The most exciting book to me is always the current book. Here’s an excerpt from a work in progress, titled Dos Muchachos, in which the tech guru Chadwick Tangore is introduced.

For a long time Tangore had been a silicon valley nobody, trolling the executive waters of venture capital firms. He took investor dollars and sank them in A.I., driverless cars, data mining, crypto currency, face recognition and whatever he heard talked about at trade conventions. He read the requisite glossies and kept up on trends.

Then, after years of undistinguished professional performance, in a side project he devised himself, he launched FROOT. First Really Useful Instruction Time, which of course made FRUIT, but in the app world, misspellings are de rigueur. Froot took all those helpful how-to videos, aggregated them, and sent users straight past the long-winded preambles and nervous introductions, leapfrogging the painfully nerdish remarks, soaring right over the cheese-dick intro music, the failed jokes, the mouth-breathing apologies, the arcane out-of-order caveats that are all inveterate features of amateur videos. Mercifully, Froot took you to the first useful instruction—the ding-dang point.

Trim each dead branch of your rose bush at the base.

First, close the gas line.

Start by opening the registry editor.

Without creating a single second of original content, Froot saved users millions of collective hours (it boasted), and Tangore generated tens of millions of clicks. Thus, you guessed it, the app made Tongore a multi-multi-millionaire. Much of this wealth was “on paper” but that was academic; the way these things work is that Froot’s assessed value could be—and promptly was—harness into real dollars through the machinations of corporate banking.

Yes, there were copyright claims against Froot—but all the app provided were URLs at specific starting times as well as indexing of existing keyword data. Froot didn’t republish, co-opt, steal or make derivative works. And it charged no fees. The copyright infringement class action suit was dismissed.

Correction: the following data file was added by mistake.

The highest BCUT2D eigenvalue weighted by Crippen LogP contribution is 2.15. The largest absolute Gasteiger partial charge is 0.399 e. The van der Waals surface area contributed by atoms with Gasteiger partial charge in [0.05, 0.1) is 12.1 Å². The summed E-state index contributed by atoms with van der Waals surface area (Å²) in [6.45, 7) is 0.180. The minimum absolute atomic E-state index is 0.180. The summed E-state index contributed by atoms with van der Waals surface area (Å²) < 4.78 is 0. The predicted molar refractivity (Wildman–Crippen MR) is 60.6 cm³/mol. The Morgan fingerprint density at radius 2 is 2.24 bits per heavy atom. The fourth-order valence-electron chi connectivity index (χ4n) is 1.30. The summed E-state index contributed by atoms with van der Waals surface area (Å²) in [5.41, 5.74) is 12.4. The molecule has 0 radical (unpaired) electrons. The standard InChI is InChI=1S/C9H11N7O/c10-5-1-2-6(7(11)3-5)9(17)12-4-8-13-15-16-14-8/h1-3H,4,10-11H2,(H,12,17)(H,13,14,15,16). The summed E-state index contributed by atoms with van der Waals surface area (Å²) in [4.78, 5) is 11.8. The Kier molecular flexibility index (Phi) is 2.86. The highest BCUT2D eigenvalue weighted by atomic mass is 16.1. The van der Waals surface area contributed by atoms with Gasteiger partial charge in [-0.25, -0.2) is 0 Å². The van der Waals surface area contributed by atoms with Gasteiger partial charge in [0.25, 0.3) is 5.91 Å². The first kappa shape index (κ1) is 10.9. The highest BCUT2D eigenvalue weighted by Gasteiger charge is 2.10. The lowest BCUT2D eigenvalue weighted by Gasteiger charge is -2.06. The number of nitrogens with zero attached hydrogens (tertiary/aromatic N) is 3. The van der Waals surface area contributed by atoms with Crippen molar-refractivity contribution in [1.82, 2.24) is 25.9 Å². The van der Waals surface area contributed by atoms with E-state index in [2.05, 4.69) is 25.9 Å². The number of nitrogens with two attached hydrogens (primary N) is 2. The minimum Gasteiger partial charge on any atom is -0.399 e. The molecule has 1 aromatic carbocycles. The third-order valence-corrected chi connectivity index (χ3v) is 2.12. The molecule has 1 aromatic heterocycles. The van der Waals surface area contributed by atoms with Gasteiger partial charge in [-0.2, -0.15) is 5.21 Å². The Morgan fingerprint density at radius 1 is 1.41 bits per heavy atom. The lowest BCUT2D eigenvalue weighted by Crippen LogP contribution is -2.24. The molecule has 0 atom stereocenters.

Throughout his Connecticut prep school years and his 6-year stint at Stanford, no one had dared challenge Tangore’s authority. This kind of entitlement, Tangore’s brash assertions that he’d done nothing wrong in appropriating and redelivering content, was part of the consumer appeal of Froot. People really latched on to Tangore’s attitude that the right to efficiency was a human right; their use of Froot was an assertion of the American freedoms they already exercised in nearly everything else (right down to their right to hatred).

No, Tangore wasn’t a white man. And he wasn’t a conservative. However, he was Japanese-American and fluent in the subterfuge, innuendo, and suppression of clarity that are hallmarks of American English corporate and political speech. In that sense, he was indistinguishable from many white men. People like Gates and Zuckerburg and Musk quickly became his peers; they spoke of their admiration of Tangore. In the abundant media attention on the nerdish, boyish Stanford grad who had never done that well in VC, his cold black eyes beamed the brash confidence—the cockiness—of a good ol’ boy quarterback from a horse ranching family. This in a Japanese man. Equally uncharacteristic was the blunt, demanding tone that bore no trace of colonial Japanese servitude, or the respect for elders that is traditional in Japanese culture, or even the formal rigors of martial arts. He’d never been seen and there were no photographs of his bowing. In fact, he tended to puff out his chest and was notorious for yelling and cussing in business meetings. He wore Dior suits, Italian loafers and Bluetooth earpieces.

Though he was in many ways utterly tasteless, he didn’t mount katana swords on the wall or have a Great Wave of Kanagawa mural painted in the office.

After the IPO, he bought a penthouse in Manhattan and crossed over from CEO to media darling, techno-ideological scion, and oracle of civilization’s future (or demise). Because he’d made grotesque sums of money, his opinions were sought and then reverently echoed by the press to audiences everywhere. Some later critics said that it was this deification that led to Tangore’s next move, the establishment of the religion called Paradoxism.